“While current investment options are limited, opportunities may rapidly emerge and events going on in Myanmar deserve close scrutiny,” CLSA’s Tim Taylor concluded after a two-day visit.
From Europe’s point of view, the biggest and most immediate opportunities are expected to be in oil and gas, with companies such as Shell, BP, France’s Total, Italy’s ENI and Norway’s Statoil all seen jostling for position before barriers come down.
Major construction, telecoms and industrial equipment manufacturers such as Siemens and Bouygues are also exploring opportunities, industry sources say.
Igor Blazevic, who is based in the commercial capital Rangoon working for a Czech NGO called People in Need, said hotels were full of Indian, Chinese and European businessmen, including machinery salesmen from Germany and Austria.
“They look more like trading adventurers who are testing the water for bigger players,” he told Reuters.
As EU businesses prepare for what they hope will be a watershed, Business Europe, a lobby group representing 20 million companies in 35 countries, held meetings with EU officials on February 28 to push for the lifting of sanctions.
Their concern was that Japan and India, which have not imposed restrictions on Myanmar, were already gaining a firm foothold and that the United States could move into the market more rapidly if the EU did not remove sanctions first.
“We said, there are important developments taking place, you are reviewing sanctions, so please take into account the implications for business,” said Winand Quaedvlieg, vice chairman of Business Europe’s international relations committee.
“There is a lot of potential in the country,” he told Reuters. “There is a low level of development and high potential, both in raw materials and in human resources.”
At a time when Europe is in crisis and searching desperately for growth, developing markets in Asia, where economies are expanding at around 7 percent a year, is a top priority.
Over the past two years, Europe has also shown that it can be more nimble than the United States and other rivals when it comes to signing up opportunities in the region.
The EU, the world’s largest trading bloc, signed a free-trade agreement with South Korea last year, outflanking both the United States and China to secure the deal first. It is making similar inroads with Malaysia and India.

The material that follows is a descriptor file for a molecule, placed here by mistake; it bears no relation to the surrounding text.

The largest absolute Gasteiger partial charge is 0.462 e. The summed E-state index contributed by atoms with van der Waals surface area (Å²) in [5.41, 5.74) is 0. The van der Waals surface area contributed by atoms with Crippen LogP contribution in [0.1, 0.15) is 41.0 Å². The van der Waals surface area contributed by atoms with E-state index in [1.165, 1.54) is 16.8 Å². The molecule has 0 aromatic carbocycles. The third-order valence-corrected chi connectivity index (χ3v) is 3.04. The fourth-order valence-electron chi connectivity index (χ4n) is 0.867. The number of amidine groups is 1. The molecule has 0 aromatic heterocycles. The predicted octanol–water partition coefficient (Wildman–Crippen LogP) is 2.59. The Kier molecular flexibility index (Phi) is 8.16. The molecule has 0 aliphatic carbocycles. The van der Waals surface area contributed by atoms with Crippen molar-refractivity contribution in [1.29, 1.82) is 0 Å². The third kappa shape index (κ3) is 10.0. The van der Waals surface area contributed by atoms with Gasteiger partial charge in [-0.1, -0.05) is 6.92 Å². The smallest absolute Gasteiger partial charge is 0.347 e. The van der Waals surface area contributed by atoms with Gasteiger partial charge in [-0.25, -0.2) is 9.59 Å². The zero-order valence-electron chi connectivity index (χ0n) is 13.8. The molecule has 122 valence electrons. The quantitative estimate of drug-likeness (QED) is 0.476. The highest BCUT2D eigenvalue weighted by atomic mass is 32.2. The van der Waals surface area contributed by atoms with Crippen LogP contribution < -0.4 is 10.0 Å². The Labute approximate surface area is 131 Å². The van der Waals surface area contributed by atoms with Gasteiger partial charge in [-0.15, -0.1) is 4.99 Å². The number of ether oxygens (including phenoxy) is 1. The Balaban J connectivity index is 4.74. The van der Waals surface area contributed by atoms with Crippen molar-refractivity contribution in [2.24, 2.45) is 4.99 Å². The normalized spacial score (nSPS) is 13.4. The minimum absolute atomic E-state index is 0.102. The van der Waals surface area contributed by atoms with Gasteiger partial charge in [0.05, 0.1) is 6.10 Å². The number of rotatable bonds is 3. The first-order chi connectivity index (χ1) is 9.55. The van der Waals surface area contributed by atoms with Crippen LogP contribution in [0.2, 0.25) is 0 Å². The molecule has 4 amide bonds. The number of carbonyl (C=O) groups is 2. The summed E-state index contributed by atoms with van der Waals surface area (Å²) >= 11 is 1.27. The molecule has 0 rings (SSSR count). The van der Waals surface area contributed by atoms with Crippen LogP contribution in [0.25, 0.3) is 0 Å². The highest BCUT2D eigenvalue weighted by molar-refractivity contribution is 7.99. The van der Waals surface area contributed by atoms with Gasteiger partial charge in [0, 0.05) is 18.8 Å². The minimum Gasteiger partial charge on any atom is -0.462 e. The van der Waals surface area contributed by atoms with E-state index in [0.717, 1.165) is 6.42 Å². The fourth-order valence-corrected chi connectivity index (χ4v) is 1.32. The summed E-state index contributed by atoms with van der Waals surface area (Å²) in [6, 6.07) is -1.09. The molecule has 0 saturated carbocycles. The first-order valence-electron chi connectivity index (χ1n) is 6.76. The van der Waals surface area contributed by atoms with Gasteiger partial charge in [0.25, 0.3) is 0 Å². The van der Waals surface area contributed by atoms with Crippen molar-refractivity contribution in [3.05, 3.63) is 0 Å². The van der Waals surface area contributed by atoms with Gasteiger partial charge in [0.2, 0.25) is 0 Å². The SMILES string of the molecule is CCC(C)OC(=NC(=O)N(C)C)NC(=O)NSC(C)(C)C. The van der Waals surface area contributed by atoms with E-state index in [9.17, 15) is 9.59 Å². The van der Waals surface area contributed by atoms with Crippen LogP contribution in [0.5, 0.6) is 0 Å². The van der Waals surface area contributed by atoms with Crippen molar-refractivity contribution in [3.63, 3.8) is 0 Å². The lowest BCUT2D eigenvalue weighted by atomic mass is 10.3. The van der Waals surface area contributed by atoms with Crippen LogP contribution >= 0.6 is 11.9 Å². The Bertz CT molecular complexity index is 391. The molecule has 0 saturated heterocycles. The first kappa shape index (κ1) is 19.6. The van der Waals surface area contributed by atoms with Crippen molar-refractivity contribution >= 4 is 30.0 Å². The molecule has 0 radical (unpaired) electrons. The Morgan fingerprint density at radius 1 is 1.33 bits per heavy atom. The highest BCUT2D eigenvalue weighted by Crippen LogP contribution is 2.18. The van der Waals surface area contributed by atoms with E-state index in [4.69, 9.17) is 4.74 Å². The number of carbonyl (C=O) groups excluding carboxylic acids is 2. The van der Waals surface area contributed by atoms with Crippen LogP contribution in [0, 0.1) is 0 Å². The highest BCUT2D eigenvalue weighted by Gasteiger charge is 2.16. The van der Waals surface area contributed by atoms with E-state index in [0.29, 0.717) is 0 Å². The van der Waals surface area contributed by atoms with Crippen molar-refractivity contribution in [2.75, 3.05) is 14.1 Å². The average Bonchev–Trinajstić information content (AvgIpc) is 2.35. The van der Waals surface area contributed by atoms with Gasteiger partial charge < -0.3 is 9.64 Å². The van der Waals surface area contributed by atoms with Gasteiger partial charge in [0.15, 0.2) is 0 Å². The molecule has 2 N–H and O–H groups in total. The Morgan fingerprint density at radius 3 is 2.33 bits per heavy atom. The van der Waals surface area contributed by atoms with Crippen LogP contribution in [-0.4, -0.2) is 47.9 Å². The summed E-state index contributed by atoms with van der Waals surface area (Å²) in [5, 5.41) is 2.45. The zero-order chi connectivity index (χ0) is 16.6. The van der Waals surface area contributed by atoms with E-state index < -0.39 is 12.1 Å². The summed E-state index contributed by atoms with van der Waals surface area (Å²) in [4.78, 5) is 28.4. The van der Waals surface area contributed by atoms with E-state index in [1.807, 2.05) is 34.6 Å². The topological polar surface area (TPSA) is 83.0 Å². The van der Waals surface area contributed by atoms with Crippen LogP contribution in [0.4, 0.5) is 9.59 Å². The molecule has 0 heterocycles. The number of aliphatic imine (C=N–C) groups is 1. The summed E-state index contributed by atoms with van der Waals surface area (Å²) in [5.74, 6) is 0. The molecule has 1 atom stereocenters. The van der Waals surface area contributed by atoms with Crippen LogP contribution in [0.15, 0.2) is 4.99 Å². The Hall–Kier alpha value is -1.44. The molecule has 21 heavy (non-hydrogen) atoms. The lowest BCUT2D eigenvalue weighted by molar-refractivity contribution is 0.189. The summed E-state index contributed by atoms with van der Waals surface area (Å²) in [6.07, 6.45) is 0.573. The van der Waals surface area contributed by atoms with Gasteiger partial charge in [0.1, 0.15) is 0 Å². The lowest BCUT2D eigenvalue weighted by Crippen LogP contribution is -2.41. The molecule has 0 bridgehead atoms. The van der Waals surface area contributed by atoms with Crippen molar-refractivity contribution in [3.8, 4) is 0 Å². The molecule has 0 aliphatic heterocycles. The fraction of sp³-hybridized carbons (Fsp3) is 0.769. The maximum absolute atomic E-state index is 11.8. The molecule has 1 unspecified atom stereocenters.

For the United States, one problem in Myanmar is that it will prove difficult to unravel the web of sanctions it has imposed on the country as quickly as the EU can. The most that can be hoped for in the weeks after April 1 is a lifting of visa bans, U.S. officials say.
But even then, there remain serious human rights concerns, including the detention of more than 1,000 political prisoners, that might prevent the quick removal of the layers of Congressional and presidential restrictions imposed on Myanmar.
“The removal of existing sanctions… may be a more complex proposition because of the overlapping provisions of the laws and executive orders of the current sanctions regime,” the Congressional Research Service said in a report in February.
“For example, removing prohibitions on certain types of assistance may be more difficult than eliminating bans on the importation of selected goods with materials, parts or components from Burma,” it said.
While there is a broad desire in Europe not to miss an opportunity in Asia, especially at a time when the United States has openly shifted its focus to that part of the world, countries do not want to appear to be craven opportunists, especially if Myanmar were to backslide on democratic reforms.
“There are some really good signs, but there are areas where there are problems,” said an EU diplomat from a country that favors the more cautious lifting of sanctions.
“We don’t want to be in the position of lifting them and then having to put them back.”
(Additional reporting by Stephen Brown in Berlin, Adrian Croft in London, Gabriela Baczynska in Warsaw, Sebastian Moffett and Francesco Guarascio in Brussels, Jason Szep in Bangkok, Stuart Grudgings in Phnom Penh and Paul Eckert in Washington; writing by Luke Baker; editing by Philippa Fletcher)